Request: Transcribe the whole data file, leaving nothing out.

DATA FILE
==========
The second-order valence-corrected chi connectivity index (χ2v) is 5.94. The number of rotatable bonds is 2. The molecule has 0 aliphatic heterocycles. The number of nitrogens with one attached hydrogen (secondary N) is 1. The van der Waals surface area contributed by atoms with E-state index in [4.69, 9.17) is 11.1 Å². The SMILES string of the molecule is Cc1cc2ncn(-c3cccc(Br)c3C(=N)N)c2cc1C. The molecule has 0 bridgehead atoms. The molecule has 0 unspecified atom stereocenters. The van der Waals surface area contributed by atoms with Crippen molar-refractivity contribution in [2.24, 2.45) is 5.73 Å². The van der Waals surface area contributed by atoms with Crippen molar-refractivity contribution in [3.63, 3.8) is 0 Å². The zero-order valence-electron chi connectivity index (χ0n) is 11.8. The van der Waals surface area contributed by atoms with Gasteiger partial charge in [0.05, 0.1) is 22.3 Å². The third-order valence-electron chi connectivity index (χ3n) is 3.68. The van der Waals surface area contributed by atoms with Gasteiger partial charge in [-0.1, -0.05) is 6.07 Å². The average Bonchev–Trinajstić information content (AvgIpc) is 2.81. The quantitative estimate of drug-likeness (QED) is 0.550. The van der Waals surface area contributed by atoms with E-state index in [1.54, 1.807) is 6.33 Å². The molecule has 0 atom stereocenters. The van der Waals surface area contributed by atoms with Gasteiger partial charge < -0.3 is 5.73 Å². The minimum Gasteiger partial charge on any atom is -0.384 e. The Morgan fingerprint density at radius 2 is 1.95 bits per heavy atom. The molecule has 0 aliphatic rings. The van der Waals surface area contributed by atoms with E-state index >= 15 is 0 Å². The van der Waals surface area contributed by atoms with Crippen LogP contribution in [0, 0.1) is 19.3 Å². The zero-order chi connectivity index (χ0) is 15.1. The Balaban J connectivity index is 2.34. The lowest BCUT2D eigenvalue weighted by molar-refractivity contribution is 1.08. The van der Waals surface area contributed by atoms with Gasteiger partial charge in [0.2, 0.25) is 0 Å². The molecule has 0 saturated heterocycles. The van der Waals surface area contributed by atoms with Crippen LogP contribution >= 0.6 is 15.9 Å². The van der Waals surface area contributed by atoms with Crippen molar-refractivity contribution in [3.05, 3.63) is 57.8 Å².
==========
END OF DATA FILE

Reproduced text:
The second-order valence-corrected chi connectivity index (χ2v) is 5.94. The number of rotatable bonds is 2. The molecule has 0 aliphatic heterocycles. The number of nitrogens with one attached hydrogen (secondary N) is 1. The van der Waals surface area contributed by atoms with E-state index in [4.69, 9.17) is 11.1 Å². The SMILES string of the molecule is Cc1cc2ncn(-c3cccc(Br)c3C(=N)N)c2cc1C. The molecule has 0 bridgehead atoms. The molecule has 0 unspecified atom stereocenters. The van der Waals surface area contributed by atoms with Crippen molar-refractivity contribution in [2.24, 2.45) is 5.73 Å². The van der Waals surface area contributed by atoms with Crippen molar-refractivity contribution in [3.63, 3.8) is 0 Å². The zero-order valence-electron chi connectivity index (χ0n) is 11.8. The van der Waals surface area contributed by atoms with Gasteiger partial charge in [0.05, 0.1) is 22.3 Å². The third-order valence-electron chi connectivity index (χ3n) is 3.68. The van der Waals surface area contributed by atoms with Gasteiger partial charge in [-0.1, -0.05) is 6.07 Å². The average Bonchev–Trinajstić information content (AvgIpc) is 2.81. The quantitative estimate of drug-likeness (QED) is 0.550. The van der Waals surface area contributed by atoms with E-state index in [1.54, 1.807) is 6.33 Å². The molecule has 0 atom stereocenters. The van der Waals surface area contributed by atoms with Gasteiger partial charge < -0.3 is 5.73 Å². The minimum Gasteiger partial charge on any atom is -0.384 e. The Morgan fingerprint density at radius 2 is 1.95 bits per heavy atom. The molecule has 0 aliphatic rings. The van der Waals surface area contributed by atoms with E-state index >= 15 is 0 Å². The van der Waals surface area contributed by atoms with Crippen LogP contribution in [0, 0.1) is 19.3 Å². The zero-order chi connectivity index (χ0) is 15.1. The Balaban J connectivity index is 2.34. The lowest BCUT2D eigenvalue weighted by molar-refractivity contribution is 1.08. The van der Waals surface area contributed by atoms with Gasteiger partial charge in [0.2, 0.25) is 0 Å². The molecule has 0 saturated heterocycles. The van der Waals surface area contributed by atoms with Crippen LogP contribution >= 0.6 is 15.9 Å². The van der Waals surface area contributed by atoms with Crippen molar-refractivity contribution in [3.05, 3.63) is 57.8 Å².